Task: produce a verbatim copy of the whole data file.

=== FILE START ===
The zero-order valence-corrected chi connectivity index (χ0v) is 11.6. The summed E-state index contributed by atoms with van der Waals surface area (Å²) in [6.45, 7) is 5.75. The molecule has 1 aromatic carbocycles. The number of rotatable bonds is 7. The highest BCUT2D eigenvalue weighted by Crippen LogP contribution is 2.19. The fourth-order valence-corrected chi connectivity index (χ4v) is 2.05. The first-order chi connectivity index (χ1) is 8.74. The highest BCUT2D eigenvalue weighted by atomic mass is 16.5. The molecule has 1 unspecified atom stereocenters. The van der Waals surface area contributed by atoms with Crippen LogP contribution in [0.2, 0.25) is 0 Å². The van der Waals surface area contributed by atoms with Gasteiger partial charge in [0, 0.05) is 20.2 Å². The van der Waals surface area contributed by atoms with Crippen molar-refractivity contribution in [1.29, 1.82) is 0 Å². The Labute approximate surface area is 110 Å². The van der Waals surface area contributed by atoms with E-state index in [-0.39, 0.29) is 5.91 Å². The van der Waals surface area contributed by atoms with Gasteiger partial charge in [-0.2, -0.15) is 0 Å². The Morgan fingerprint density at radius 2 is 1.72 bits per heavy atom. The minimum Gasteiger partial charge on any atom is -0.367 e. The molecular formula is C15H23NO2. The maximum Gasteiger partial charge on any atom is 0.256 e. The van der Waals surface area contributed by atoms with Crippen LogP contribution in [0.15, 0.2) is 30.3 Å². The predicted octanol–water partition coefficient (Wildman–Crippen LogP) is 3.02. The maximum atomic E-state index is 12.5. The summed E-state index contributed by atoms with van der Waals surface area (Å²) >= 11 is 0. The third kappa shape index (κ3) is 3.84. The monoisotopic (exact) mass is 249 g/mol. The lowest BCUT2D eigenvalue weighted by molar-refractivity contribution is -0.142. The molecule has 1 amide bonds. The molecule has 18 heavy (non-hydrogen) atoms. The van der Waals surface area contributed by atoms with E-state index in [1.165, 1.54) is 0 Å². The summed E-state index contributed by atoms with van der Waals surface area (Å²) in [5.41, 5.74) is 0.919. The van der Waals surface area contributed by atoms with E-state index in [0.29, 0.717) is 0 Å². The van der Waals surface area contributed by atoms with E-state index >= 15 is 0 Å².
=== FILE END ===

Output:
The zero-order valence-corrected chi connectivity index (χ0v) is 11.6. The summed E-state index contributed by atoms with van der Waals surface area (Å²) in [6.45, 7) is 5.75. The molecule has 1 aromatic carbocycles. The number of rotatable bonds is 7. The highest BCUT2D eigenvalue weighted by Crippen LogP contribution is 2.19. The fourth-order valence-corrected chi connectivity index (χ4v) is 2.05. The first-order chi connectivity index (χ1) is 8.74. The highest BCUT2D eigenvalue weighted by atomic mass is 16.5. The molecule has 1 unspecified atom stereocenters. The van der Waals surface area contributed by atoms with Crippen LogP contribution in [0.2, 0.25) is 0 Å². The van der Waals surface area contributed by atoms with Gasteiger partial charge in [0, 0.05) is 20.2 Å². The van der Waals surface area contributed by atoms with Crippen molar-refractivity contribution in [1.29, 1.82) is 0 Å². The Labute approximate surface area is 110 Å². The van der Waals surface area contributed by atoms with E-state index in [-0.39, 0.29) is 5.91 Å². The van der Waals surface area contributed by atoms with Gasteiger partial charge in [-0.2, -0.15) is 0 Å². The Morgan fingerprint density at radius 2 is 1.72 bits per heavy atom. The minimum Gasteiger partial charge on any atom is -0.367 e. The molecular formula is C15H23NO2. The maximum Gasteiger partial charge on any atom is 0.256 e. The van der Waals surface area contributed by atoms with Crippen LogP contribution in [0.15, 0.2) is 30.3 Å². The predicted octanol–water partition coefficient (Wildman–Crippen LogP) is 3.02. The maximum atomic E-state index is 12.5. The summed E-state index contributed by atoms with van der Waals surface area (Å²) >= 11 is 0. The third kappa shape index (κ3) is 3.84. The monoisotopic (exact) mass is 249 g/mol. The lowest BCUT2D eigenvalue weighted by molar-refractivity contribution is -0.142. The molecule has 1 amide bonds. The molecule has 18 heavy (non-hydrogen) atoms. The van der Waals surface area contributed by atoms with E-state index in [1.165, 1.54) is 0 Å². The summed E-state index contributed by atoms with van der Waals surface area (Å²) in [5.41, 5.74) is 0.919. The van der Waals surface area contributed by atoms with E-state index in [0.29, 0.717) is 0 Å². The van der Waals surface area contributed by atoms with E-state index >= 15 is 0 Å².